Reducing chronic pain using mindfulness meditation: an exploration of the role of spirituality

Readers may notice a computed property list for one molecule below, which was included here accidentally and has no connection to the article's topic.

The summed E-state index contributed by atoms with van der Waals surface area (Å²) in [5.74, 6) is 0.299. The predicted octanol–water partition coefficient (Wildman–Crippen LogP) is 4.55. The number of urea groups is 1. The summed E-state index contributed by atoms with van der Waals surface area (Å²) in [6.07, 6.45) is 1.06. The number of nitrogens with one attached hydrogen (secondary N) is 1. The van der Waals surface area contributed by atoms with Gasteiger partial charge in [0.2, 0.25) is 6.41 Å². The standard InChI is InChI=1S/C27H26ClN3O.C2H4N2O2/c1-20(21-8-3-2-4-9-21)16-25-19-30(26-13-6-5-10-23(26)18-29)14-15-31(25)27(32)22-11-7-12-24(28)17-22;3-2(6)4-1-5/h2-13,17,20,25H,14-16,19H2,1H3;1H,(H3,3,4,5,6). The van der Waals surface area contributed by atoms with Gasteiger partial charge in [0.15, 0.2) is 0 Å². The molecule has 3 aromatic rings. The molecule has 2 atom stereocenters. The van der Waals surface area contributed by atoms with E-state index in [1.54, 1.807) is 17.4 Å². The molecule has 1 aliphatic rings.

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Chronic pain is estimated to affect approximately 29% of the Canadian population and causes far-reaching lifestyle changes and difficulties that have personal, social, and economic impact. Managing pain is a complex task that recently has been recognized as requiring a multidisciplinary approach. Significant amounts of research have been conducted to understand the biological and cognitive bases of pain; and yet, spiritual aspects of chronic pain have received less attention. Despite this, spirituality remains an important coping strategy as reported by individuals managing chronic health conditions. Some interventions in use today have spiritual roots; however, western medical treatments of pain often do not recognize or utilize spirituality on a regular basis. Utilizing one such intervention, namely mindfulness meditation (MM), this study attempted to understand the role that MM plays in the management of chronic pain and the development of spirituality. This study measured self-reported pain, anxiety, depression, and spirituality in individuals engaged in an 8-week group process in which individuals were provided chronic pain related psycho-education either with MM or without. A repeated measures model was utilized to measure changes that occurred in reported pain experiences (using the McGill Pain Questionnaire) and in spirituality (using the Spiritual Assessment Scale ) to determine if changes could be associated with the teaching of MM. Differences in Affective pain ratings were observed and correlations between pain ratings and spirituality discussed. Reasons for the lack of significant findings, including sample size, power, and measures are discussed.